8 Natural Remedies for Seasonal Allergy Reliefon
If you groan at the coming of spring or fall, you’d probably give anything to learn how to get rid of allergies naturally forever.
Unfortunately, there’s no cure for seasonal allergies (aka allergic rhinitis or hay fever).
As your body jumps into hypersensitive overdrive, common pathogens like pollen from trees, plants, and grass may cause annoying symptoms like sneezing, sinus pressure, congestion, runny nose, itchy eyes, and more.
Over-the-counter (OTC) allergy medications may provide temporary relief. But they also carry side effects like nausea, drowsiness, insomnia, and other unwanted feelings. These can actually make you feel worse than the dreaded spring-forward time change.
That’s why we’re sharing:
The 8 Best Natural Remedies for Seasonal Allergy Relief
There’s no one-size-fits-all approach for how to stop allergies immediately, naturally.
Our list contains natural anti-allergy foods, home remedies that may relieve your worst symptoms, and natural supplements for allergies that scientists are still researching.
Trying one or more of these may be a simple way to spring into better health this season:
1. Steam Inhalation
Ever wonder why a warm shower makes your allergies practically disappear? You can thank steam for that.
Steam opens up your nasal passages and calms down inflamed membranes lining the inside of your nose [*].
If you can’t shower, boil a pot of water on the stove. Once you see the steam rising, cut the heat and lean over the pot with a towel over your head to trap those beneficial vapors. Breathe in the steam for five to 10 minutes.
- Stinging nettle tea
- Spirulina tea
- Butterbur tea
- Lemon peel tea
- Ginger tea
- Turmeric tea
Drinking warm tea with honey may also soothe a sore throat if you suffer from post-nasal drip.
Researchers are mixed when it comes to honey for allergy relief.
Some believe consuming small amounts of local honey may desensitize your body to the pollen in the air.
Since bees gather the nectar of local flowers to produce honey, eating it may expose your immune system to what triggers your allergy symptoms. Then your body won’t go into attack mode when you encounter that trigger outside.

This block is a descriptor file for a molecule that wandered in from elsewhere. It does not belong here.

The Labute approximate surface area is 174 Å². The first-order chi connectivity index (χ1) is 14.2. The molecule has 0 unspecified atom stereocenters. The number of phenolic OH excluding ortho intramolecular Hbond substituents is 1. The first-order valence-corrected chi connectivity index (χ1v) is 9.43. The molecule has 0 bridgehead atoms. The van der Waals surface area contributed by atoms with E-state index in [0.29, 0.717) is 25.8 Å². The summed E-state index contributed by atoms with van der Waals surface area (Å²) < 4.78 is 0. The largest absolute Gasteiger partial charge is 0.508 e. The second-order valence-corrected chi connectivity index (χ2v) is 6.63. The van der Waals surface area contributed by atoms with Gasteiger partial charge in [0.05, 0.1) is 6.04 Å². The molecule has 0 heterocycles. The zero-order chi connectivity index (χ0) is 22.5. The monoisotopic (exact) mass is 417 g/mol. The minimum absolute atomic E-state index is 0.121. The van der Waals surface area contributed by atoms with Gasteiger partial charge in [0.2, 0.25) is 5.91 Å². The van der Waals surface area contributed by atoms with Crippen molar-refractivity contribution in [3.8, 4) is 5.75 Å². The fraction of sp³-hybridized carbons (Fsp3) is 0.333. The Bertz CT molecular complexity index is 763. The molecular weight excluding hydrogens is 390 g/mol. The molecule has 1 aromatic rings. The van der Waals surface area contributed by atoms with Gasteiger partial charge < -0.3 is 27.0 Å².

In one study, patients with a birch pollen allergy who consumed birch pollen honey [*]:
- Lowered their allergy symptoms by 60%
- Had twice as many asymptomatic days
- Scored 70% fewer days with severe symptoms
- Used 50% less antihistamines
On the other hand, scientists who disagree say that most people are allergic to pollen from grasses, trees, and weeds, not flowers. So this may only work if you’re allergic to wildflowers in your area.
We need more research to settle this debate. But this natural sweet remedy is worth a shot.
3. Hot and Cold Compresses
A compress that can be used hot or cold may do wonders for your seasonal allergy symptoms.
Place a cold compress over dry, itchy eyes to keep yourself from rubbing them (which only makes them feel worse). Place a warm compress across your face to relieve sinus pain and pressure.
4. Vitamin D
Several studies suggest that vitamin D deficiency may be linked to seasonal allergies. And people getting adequate amounts of this vitamin may be able to keep those allergies away [*].
Technically, vitamin D isn’t actually a vitamin; it belongs to a family of steroid hormones and helps regulate immune system cells [*].
Scientists discovered that people meeting their recommended vitamin D goals while taking antihistamines or receiving allergy shots improved their symptoms more than participants with lower vitamin D levels [*][*].
You can boost your vitamin D intake by eating eggs, cheese, and fatty fish (such as tuna, salmon, and sardines). Our bodies also convert UV rays from the sun into vitamin D, which is another reason to get outside.
5. Nasal Irrigation (with a Neti Pot, Saline Spray, etc.)